"Whether this is conscious on their part, I have no idea," Thilmany said. "They were more sophisticated at Bell Labs than one would give them credit for. Whether they were musicians, I don't know."

Of the tone's two frequencies, 350 hertz and 440 hertz, the former is just over an "F" note. The latter happens to be "Concert A" - the note an oboist plays to tune up the orchestra. (No easy task arriving at this, by the way. For centuries, the standard changed from year to year and place to place. In the 15th century, it tended to be much higher - the thinking was the higher the notes, the closer to God. But godliness took its toll on singers, and by the 1930s, 440 hertz had become more or less the accepted standard. But pockets of resistance still champion various other frequencies for various reasons)

A bit disappointingly, neither God nor singing ability factors into the dial tone's composition. The particular sound came about mainly because telecommunications equipment around the world can recognize it, said Lucent Technologies/Bell Labs spokesman Adam Grossberg. It was introduced in 1903 and became more prominent in the 1920s. It was one frequency then. The one we hear today was introduced in 1963, designed partly not to interfere with other frequencies in the Touch Tone system.

Regardless of its technical origins, Florida jazz musician Scott Routenberg said the dial tone has come to blend well with our world. Routenberg, who featured it in a composition on a recent CD, suggests the secret is its relative harmoniousness. "We're kind of naturally wired into consonant sounds," he said. "If you hear birds singing or other sounds in nature, they're consonant."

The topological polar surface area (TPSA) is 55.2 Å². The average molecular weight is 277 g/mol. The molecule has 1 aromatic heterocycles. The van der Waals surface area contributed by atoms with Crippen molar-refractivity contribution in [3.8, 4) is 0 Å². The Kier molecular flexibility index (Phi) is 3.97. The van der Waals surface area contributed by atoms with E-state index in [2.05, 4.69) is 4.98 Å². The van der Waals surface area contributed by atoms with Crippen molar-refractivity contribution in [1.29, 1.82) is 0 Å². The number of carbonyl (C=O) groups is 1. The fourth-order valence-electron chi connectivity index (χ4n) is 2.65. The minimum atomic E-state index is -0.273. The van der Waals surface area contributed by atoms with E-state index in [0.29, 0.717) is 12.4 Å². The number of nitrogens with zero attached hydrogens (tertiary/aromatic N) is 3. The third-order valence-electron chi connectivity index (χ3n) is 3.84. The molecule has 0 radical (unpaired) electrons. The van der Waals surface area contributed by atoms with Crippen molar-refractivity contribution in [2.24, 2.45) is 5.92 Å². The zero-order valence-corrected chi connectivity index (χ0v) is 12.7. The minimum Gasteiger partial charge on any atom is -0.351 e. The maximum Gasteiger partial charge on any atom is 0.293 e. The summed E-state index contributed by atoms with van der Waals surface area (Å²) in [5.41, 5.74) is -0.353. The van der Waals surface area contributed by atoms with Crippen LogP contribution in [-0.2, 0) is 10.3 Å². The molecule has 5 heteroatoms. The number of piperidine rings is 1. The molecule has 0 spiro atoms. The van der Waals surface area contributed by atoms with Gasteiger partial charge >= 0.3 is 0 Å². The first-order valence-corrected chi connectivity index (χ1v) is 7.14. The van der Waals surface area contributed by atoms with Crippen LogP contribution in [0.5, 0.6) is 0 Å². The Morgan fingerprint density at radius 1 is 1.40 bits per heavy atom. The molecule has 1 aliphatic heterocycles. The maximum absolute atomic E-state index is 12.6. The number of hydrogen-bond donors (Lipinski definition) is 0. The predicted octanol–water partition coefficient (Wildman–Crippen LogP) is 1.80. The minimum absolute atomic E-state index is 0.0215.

Deutsch hadn't thought much about it before, but once she did, she became increasingly impressed with its composition.

"I like the fact that it's a constant tone; if it were `beep-beep-beep,' that wouldn't be good," she said. "I could make the case that one reason it sounds good is because it is comfortably within the range of a female singing voice."

There's an international standard for dial tones, but the wide spectrum allows for variations around the world. For instance, Italy's dial tone is a single frequency. Charming though the sound may be, said Wesleyan University's Ron Kuivila, it can be jarring to anyone using the phone there for the first time.

The dial tone and other phone sounds intrigued Kuivila, who teaches experimental music, to the point where he created a sound sculpture from 40 telephones last year. To him, the U.S. dial tone represents the sound of a bygone monopolistic era - Ma Bell's soothing lullaby, assuring us that we're all part of the same connected community. And it's a nice sound, he said.

"I think they wanted to make it distinctive, something characteristic of the phone company."

To Robles, the sound is cleverly counterintuitive. Few would have chosen it, but now it's hard to imagine it sounding any different.

"There's something nice about it," she said. "But I don't think people will realize what they've lost until after it's gone."

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© 2004, The Hartford Courant Distributed by Knight Ridder/Tribune Information Services